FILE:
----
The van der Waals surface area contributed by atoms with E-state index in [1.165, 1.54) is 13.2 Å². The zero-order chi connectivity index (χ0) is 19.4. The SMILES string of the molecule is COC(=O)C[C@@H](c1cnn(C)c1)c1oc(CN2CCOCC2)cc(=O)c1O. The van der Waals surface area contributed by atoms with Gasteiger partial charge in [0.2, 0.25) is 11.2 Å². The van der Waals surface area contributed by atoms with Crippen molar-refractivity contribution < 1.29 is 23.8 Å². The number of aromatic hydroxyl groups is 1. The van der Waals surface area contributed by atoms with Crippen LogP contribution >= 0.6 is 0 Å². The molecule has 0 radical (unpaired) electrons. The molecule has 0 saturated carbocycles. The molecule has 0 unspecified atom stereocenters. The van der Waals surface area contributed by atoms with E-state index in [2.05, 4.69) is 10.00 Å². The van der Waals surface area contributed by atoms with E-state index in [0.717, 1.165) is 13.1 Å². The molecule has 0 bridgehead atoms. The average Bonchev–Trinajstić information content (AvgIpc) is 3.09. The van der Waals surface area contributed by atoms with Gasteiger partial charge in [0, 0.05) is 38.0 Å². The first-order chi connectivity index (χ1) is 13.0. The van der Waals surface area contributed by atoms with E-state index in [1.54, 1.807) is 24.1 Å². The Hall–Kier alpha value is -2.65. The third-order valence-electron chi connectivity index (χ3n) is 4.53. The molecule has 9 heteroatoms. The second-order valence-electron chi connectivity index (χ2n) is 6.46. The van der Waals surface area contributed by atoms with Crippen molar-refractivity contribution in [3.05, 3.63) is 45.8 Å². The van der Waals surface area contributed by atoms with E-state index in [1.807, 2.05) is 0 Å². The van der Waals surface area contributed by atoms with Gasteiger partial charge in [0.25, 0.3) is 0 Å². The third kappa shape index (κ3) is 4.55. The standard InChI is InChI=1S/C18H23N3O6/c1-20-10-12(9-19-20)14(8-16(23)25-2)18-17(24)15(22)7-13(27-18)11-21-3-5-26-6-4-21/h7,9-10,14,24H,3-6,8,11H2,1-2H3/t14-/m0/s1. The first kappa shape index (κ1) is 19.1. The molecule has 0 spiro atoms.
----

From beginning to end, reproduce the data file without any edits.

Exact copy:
The van der Waals surface area contributed by atoms with E-state index in [1.165, 1.54) is 13.2 Å². The zero-order chi connectivity index (χ0) is 19.4. The SMILES string of the molecule is COC(=O)C[C@@H](c1cnn(C)c1)c1oc(CN2CCOCC2)cc(=O)c1O. The van der Waals surface area contributed by atoms with Gasteiger partial charge in [0.2, 0.25) is 11.2 Å². The van der Waals surface area contributed by atoms with Crippen molar-refractivity contribution < 1.29 is 23.8 Å². The number of aromatic hydroxyl groups is 1. The van der Waals surface area contributed by atoms with Crippen LogP contribution >= 0.6 is 0 Å². The molecule has 0 radical (unpaired) electrons. The molecule has 0 saturated carbocycles. The molecule has 0 unspecified atom stereocenters. The van der Waals surface area contributed by atoms with E-state index in [2.05, 4.69) is 10.00 Å². The van der Waals surface area contributed by atoms with E-state index in [0.717, 1.165) is 13.1 Å². The molecule has 0 bridgehead atoms. The average Bonchev–Trinajstić information content (AvgIpc) is 3.09. The van der Waals surface area contributed by atoms with Gasteiger partial charge in [0, 0.05) is 38.0 Å². The first-order chi connectivity index (χ1) is 13.0. The van der Waals surface area contributed by atoms with E-state index in [1.54, 1.807) is 24.1 Å². The Hall–Kier alpha value is -2.65. The third-order valence-electron chi connectivity index (χ3n) is 4.53. The molecule has 9 heteroatoms. The second-order valence-electron chi connectivity index (χ2n) is 6.46. The van der Waals surface area contributed by atoms with Crippen molar-refractivity contribution in [3.05, 3.63) is 45.8 Å². The van der Waals surface area contributed by atoms with E-state index in [1.807, 2.05) is 0 Å². The van der Waals surface area contributed by atoms with Gasteiger partial charge in [0.25, 0.3) is 0 Å². The third kappa shape index (κ3) is 4.55. The standard InChI is InChI=1S/C18H23N3O6/c1-20-10-12(9-19-20)14(8-16(23)25-2)18-17(24)15(22)7-13(27-18)11-21-3-5-26-6-4-21/h7,9-10,14,24H,3-6,8,11H2,1-2H3/t14-/m0/s1. The first kappa shape index (κ1) is 19.1. The molecule has 0 spiro atoms.